poem index

sign up to receive a new poem-a-day in your inbox

Recorded for Poem-a-Day, April 5, 2016.
About this Poem 

“Many Jewish musicians and composers were interned at Theresienstadt, the ‘model’ concentration camp showcased by the Nazis when the Red Cross arrived for inspection: New clothes were issued, fresh produce displayed in the ‘marketplace,’ while the musicians played concerts and marched in mock parades. As soon as the inspectors left, grim reality returned—including death marches to mass extermination sites like Auschwitz. Even so, those whom Fate spared one more time continued to compose and perform for their fellow inmates; they even staged operas from memory. How does one retain a human yearning in the midst of such horror?”
—Rita Dove

Transit

If music be the food of love, play on. 

This is the house that music built:
each note a fingertip’s purchase,
rung upon rung laddering

across the unspeakable world. 
As for those other shrill facades,
rigged-for-a-day porticos

composed to soothe regiments
of eyes, guilt-reddened,
lining the parade route

(horn flash, woodwind wail) . . .
well, let them cheer.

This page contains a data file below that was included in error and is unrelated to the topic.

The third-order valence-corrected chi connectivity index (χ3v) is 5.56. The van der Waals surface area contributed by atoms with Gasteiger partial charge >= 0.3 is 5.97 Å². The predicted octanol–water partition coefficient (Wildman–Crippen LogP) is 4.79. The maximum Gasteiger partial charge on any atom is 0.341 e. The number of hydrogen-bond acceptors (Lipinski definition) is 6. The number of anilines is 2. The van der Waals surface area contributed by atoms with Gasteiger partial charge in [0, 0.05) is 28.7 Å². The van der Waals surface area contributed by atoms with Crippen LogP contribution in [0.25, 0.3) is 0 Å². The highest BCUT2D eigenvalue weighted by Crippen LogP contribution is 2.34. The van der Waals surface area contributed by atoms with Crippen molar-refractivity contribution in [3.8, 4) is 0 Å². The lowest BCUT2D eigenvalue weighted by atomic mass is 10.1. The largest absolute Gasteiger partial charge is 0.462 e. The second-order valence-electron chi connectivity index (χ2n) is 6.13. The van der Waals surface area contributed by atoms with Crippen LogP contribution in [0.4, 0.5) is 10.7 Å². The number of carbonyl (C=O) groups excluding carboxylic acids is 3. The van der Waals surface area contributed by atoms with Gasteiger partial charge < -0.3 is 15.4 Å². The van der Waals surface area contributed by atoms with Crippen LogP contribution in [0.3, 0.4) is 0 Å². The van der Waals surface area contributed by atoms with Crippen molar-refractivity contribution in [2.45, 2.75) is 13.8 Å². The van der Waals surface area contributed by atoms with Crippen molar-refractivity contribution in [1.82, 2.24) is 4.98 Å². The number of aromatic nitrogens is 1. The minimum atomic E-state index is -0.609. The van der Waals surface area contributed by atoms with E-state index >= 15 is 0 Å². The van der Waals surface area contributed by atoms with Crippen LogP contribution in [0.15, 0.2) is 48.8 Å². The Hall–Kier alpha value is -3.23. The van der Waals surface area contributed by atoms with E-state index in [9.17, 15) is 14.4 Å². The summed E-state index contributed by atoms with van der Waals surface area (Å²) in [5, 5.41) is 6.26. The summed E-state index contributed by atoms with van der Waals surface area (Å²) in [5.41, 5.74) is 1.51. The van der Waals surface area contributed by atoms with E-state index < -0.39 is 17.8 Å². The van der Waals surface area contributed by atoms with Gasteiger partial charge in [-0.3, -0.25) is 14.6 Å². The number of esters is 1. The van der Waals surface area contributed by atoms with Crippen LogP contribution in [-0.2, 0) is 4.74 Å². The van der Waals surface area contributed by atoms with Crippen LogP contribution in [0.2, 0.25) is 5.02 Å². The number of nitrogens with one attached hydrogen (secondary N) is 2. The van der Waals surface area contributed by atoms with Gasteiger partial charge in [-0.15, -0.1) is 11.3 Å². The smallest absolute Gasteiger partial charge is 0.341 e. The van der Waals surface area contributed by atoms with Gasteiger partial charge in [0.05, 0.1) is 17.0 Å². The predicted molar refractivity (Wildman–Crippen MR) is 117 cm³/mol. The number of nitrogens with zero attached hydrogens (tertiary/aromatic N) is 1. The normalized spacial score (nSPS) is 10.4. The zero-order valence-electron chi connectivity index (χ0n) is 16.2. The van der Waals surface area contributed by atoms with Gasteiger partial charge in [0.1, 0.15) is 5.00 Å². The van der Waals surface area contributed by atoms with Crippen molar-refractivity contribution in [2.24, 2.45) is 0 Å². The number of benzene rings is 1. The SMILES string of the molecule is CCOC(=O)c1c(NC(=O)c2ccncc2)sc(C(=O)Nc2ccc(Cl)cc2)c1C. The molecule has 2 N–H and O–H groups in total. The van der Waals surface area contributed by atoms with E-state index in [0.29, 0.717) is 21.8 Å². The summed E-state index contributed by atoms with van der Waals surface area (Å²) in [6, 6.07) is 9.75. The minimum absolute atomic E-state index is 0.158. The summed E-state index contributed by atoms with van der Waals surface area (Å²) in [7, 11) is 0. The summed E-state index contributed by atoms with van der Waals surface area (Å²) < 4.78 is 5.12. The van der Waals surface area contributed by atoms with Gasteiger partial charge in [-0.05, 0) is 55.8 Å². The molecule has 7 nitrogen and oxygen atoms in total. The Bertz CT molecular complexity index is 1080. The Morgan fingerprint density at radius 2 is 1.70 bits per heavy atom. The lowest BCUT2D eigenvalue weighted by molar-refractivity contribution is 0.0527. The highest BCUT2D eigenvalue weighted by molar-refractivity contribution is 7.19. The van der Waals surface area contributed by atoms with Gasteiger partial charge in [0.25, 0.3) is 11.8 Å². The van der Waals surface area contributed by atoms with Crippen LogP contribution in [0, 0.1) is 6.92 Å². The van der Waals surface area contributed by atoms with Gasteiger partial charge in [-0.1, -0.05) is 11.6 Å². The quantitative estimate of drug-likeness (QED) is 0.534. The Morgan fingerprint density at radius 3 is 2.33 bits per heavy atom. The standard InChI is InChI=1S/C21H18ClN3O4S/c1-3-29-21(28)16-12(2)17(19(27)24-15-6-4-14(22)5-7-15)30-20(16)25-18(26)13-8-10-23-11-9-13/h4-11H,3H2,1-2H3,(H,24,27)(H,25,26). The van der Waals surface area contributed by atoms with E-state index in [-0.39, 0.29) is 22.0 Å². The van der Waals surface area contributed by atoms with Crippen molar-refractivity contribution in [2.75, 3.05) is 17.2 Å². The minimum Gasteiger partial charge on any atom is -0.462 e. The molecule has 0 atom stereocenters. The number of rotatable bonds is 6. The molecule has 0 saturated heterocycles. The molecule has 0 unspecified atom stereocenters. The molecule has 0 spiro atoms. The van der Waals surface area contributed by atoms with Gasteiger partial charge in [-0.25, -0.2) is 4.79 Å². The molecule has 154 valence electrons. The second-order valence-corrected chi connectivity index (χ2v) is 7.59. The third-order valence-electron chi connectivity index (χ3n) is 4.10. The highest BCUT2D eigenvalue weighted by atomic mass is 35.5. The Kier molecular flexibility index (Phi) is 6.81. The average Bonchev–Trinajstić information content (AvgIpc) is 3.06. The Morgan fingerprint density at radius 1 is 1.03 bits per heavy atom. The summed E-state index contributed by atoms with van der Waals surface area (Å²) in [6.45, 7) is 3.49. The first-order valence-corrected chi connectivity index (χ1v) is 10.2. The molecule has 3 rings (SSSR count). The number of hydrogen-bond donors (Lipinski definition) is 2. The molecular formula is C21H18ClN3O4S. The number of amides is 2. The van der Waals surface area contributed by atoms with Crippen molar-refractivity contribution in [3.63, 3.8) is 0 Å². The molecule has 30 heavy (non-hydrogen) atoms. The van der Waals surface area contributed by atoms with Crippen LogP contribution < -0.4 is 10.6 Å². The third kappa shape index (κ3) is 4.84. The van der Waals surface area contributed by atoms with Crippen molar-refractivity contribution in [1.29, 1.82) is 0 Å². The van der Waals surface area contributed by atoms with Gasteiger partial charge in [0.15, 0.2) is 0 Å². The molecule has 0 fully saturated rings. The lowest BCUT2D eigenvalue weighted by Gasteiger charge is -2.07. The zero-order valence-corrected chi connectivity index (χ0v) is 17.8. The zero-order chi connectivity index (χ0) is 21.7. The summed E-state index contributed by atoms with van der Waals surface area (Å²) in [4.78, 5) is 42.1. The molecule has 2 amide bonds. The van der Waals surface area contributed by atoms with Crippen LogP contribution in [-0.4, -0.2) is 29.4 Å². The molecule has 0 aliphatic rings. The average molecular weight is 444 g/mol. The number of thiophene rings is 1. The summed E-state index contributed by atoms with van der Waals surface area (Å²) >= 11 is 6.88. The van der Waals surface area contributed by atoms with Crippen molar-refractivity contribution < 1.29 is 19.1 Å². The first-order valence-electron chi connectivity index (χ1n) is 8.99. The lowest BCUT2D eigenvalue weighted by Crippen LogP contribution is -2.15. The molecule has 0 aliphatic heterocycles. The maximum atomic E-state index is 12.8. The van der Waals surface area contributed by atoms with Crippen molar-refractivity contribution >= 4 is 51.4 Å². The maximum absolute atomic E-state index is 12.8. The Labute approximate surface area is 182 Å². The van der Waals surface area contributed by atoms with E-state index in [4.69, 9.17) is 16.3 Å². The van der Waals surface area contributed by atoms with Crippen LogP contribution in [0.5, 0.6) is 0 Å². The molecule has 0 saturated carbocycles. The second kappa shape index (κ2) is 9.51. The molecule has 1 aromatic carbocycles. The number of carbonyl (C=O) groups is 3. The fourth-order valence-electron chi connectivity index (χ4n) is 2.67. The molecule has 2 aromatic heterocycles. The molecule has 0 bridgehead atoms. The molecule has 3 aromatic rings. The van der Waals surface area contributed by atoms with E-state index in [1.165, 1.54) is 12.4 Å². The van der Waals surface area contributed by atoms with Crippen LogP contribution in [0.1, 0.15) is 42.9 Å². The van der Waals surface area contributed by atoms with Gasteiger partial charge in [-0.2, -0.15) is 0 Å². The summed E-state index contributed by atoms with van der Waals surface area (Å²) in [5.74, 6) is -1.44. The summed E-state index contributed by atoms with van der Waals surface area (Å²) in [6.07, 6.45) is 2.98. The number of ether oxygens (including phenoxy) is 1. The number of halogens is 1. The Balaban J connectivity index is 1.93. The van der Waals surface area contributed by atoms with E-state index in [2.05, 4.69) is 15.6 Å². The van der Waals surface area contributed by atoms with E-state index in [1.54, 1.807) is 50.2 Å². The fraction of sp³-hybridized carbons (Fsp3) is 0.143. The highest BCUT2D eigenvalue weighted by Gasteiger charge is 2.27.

I won’t speak judgment on

the black water passing for coffee,
white water for soup.
We supped instead each night

on Chopin—hummed our grief-
soaked lullabies to the rapture
rippling through. Let it be said

while in the midst of horror
we fed on beauty—and that,
my love, is what sustained us.

[Alice Herz-Sommer, survivor of the Theresienstadt ghetto / concentration camp]

 

Copyright © 2016 by Rita Dove. Originally published in Poem-a-Day on April 5, 2016, by the Academy of American Poets.

Copyright © 2016 by Rita Dove. Originally published in Poem-a-Day on April 5, 2016, by the Academy of American Poets.

Rita Dove

Rita Dove

The author of numerous collections of poetry, Rita Dove served as the US Poet Laureate from 1993 to 1995 and as a Chancellor of the Academy of American Poets from 2005 to 2011.

by this poet

poem

(September, 1918)

This lonely beautiful word
                                                means church
and it is quiet here; the stone
walls curve
                        like slow water.
When we arrived the people were already gone,
green shutters latched and stoops

poem

 

Click the icon above to listen to this audio poem.

2
poem

It’s neither red
nor sweet.
It doesn’t melt
or turn over,
break or harden,
so it can’t feel
pain,
yearning,
regret.

It doesn’t have 
a tip to spin on,
it isn’t even
shapely—
just a thick clutch
of muscle,
lopsided,
mute. Still,
I

2